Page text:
Waiting on the Margins
16th June 2015
Will the contraceptive I need be there, or will they turn me away empty-handed?
A young woman sits in a clinic in Nairobi, Kenya, waiting for advice on family planning. The question running through her mind could well be: “will the contraceptive I need be there, or will they turn me away empty-handed?” A woman in Kenya on average has 4.5 children and faces a 1 in 55 lifetime risk of maternal death. The country’s unmet need for family planning is 25.6%. And Kenya is not alone. In the world’s 69 poorest countries, 162 million women who want to avoid pregnancy do not use contraception.
The Reproductive Health Supplies Coalition works to reduce some of the uncertainties facing those who seek out family planning. One way it does this is through Coordinated Assistance for Reproductive Health Supplies (CARhs), a global platform of procurers and country partners who work together to provide a safety net for when RH supplies emergencies arise.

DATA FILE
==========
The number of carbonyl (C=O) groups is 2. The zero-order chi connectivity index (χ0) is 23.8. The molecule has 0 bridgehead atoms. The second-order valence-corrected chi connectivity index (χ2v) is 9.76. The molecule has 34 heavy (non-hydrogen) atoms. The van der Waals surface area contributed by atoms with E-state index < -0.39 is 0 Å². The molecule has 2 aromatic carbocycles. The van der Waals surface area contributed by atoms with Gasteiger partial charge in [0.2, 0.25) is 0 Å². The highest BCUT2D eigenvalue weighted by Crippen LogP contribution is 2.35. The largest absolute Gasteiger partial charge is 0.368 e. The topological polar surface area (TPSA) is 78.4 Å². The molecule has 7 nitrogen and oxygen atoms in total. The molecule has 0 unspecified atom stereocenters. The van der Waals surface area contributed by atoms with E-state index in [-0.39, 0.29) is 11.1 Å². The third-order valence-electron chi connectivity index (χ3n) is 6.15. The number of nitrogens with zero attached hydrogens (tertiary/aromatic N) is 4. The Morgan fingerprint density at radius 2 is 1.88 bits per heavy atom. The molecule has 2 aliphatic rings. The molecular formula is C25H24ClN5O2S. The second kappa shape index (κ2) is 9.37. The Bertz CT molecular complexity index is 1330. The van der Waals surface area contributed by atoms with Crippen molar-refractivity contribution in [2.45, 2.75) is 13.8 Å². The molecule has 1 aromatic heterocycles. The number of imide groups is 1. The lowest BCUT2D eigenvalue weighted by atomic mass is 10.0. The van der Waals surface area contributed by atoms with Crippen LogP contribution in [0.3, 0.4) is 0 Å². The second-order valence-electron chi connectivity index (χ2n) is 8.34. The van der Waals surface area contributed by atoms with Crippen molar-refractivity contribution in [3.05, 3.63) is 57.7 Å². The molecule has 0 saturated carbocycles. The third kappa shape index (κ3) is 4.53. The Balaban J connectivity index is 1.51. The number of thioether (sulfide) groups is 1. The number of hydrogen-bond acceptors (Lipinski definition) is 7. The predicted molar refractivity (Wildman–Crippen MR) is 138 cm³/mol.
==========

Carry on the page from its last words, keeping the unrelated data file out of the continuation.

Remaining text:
Up to one half of girls in developing countries become mothers before their 18th birthday, meaning family planning has to start from a young age. Sadly, young people are all too often marginalized when it comes to receiving reproductive health services and supplies. Age, civil status, gender, and wealth are all factors that can profoundly affect an individual’s ability to access reproductive health services. The Coalition is especially mindful of such barriers and seeks to overcome them through its Strategic Pillar of Equity.
The goal of seeing greater equity hinges on three pathways:
- government commitment to the principle of equity,
- removing cost barriers that hinder choice and availability,
- and getting the right products into the hands of those who need them.